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Help choose a starting point for space empire game


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#1 Remos   Members   -  Reputation: 129

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Posted 13 March 2014 - 08:00 AM

I made my game's protoype in python-pygame, but now I want to transistion to C++ and make it again from scratch. I am steadily learning C++ now and I want to start tinkering with my game as I study. But I am not sure of what starting point should I use.

 

What I mean with "starting point"? - Should I start with a graphics library/framework or is there a premade game creation utility software that suits my needs.

 

My game is going to be a space empire grand strategy game. It will encompass entire galazy as a map. Smallest interactable units of "real-estate" are going to be star-clusters. These star-clusters represent hundreds or even thousands of stars or even hundreds of thousands of stars. Star-clusters are going to be most of the graphics (plus some triangle shaped sprites for fleets). I would prefer if implementing graphics didn't take too much computing power as a lot will be required to calculate all the AI agents in the gameworld. It is going to work sort of like Europa Universalis IV or CK II.

 

So, what could be the best "starting point" for my graphical needs.


Edited by Remos, 13 March 2014 - 11:02 AM.


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#2 Buckeye   GDNet+   -  Reputation: 7698

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Posted 13 March 2014 - 11:34 AM

Do you have all the game logic (without the graphics) already running and debugged, at least in a "bare bones" fashion? If not, and you're still in the process of learning C++, you may be better off adding graphics later. You might want to even start out with a console app, to make sure you've got the basis just as you want it, in a platform-independent way.

 

How you handle graphics is going to be specific to APIs and platforms and should be what you add to a working concept, rather than where you start.


Edited by Buckeye, 13 March 2014 - 11:36 AM.

Please don't PM me with questions. Post them in the forums for everyone's benefit, and I can embarrass myself publicly.


#3 Remos   Members   -  Reputation: 129

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Posted 13 March 2014 - 11:56 AM

I stumbeled upon SDL 2.0, it seems rather promising. I might use that.

 

Do you have all the game logic (without the graphics) already running and debugged, at least in a "bare bones" fashion? If not, and you're still in the process of learning C++, you may be better off adding graphics later. You might want to even start out with a console app, to make sure you've got the basis just as you want it, in a platform-independent way.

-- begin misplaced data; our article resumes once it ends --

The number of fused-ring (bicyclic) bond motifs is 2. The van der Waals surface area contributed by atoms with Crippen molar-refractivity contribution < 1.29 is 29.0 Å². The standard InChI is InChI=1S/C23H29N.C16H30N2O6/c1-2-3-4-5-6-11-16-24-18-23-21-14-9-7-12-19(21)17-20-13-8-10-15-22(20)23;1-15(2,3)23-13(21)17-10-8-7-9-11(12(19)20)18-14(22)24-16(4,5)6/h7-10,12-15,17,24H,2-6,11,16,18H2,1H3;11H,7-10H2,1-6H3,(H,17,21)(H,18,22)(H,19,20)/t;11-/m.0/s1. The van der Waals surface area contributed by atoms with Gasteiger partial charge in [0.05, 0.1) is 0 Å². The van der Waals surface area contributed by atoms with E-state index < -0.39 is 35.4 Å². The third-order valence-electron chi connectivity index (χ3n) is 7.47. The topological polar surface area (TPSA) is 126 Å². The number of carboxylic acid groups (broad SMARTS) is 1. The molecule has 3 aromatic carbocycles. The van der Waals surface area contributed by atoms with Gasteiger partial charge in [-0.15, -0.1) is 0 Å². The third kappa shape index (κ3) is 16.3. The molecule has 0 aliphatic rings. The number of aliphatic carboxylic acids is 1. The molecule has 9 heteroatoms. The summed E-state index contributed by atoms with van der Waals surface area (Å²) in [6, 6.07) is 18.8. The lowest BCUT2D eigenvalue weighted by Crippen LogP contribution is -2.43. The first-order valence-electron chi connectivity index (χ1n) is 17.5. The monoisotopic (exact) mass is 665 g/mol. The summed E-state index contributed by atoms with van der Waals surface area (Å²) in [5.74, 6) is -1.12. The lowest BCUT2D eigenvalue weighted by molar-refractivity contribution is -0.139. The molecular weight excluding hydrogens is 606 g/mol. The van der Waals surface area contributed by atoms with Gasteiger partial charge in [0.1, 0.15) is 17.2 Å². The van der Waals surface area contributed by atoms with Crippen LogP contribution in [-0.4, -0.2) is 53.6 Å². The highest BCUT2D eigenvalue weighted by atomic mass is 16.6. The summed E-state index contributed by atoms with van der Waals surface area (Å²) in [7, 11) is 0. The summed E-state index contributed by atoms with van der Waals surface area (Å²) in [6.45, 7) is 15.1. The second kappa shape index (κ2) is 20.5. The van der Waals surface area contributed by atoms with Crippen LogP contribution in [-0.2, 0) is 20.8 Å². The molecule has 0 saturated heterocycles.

How you handle graphics is going to be specific to APIs and platforms and should be what you add to a working concept, rather than where you start.

 

 

What do you mean with "game logic" - I am not familiar with the common game developer's lingo yet.

 

I don't really want to dedicate too much work to graphics. I just want to get the basic graphical representation out of the way, so that I can focus on the mechanics and rules of the game,


Edited by Remos, 13 March 2014 - 11:57 AM.


#4 Buckeye   GDNet+   -  Reputation: 7698

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Posted 13 March 2014 - 02:03 PM


so that I can focus on the mechanics and rules of the game,

That's what I intended for "game logic." I'm not sure how you can know what graphics you'll need until you know how the game is to be played. That is, have you decided what you want the user to "see?" Menus? Maps of territories? Inventory? Opponents or friendlies?

 

That being said, SDL may serve your purpose. And, certainly, in the learning process, if you want to try your hand at graphics just to see what it's about, experience is often the best teacher.


Please don't PM me with questions. Post them in the forums for everyone's benefit, and I can embarrass myself publicly.


#5 Remos   Members   -  Reputation: 129

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Posted 13 March 2014 - 03:07 PM

 


so that I can focus on the mechanics and rules of the game,

That's what I intended for "game logic." I'm not sure how you can know what graphics you'll need until you know how the game is to be played. That is, have you decided what you want the user to "see?" Menus? Maps of territories? Inventory? Opponents or friendlies?

 

That being said, SDL may serve your purpose. And, certainly, in the learning process, if you want to try your hand at graphics just to see what it's about, experience is often the best teacher.

 

 

A rough version has been done in pygame/python and I have pondered about the interlying systems intensively. I can say that at least I require a representation of the "real-estate" as that is going to be the base of the game and everything is built upon them. With the star-clusters visible and interactable on basic level I could think of more advanced mechanics and rules.

 

At first I am not going to include many features for user, perhaps only a developer environment of sorts. I am interested to flesh out the AI and AI-AI interaction and only then add to user the possiblity to do something that AI can already do.






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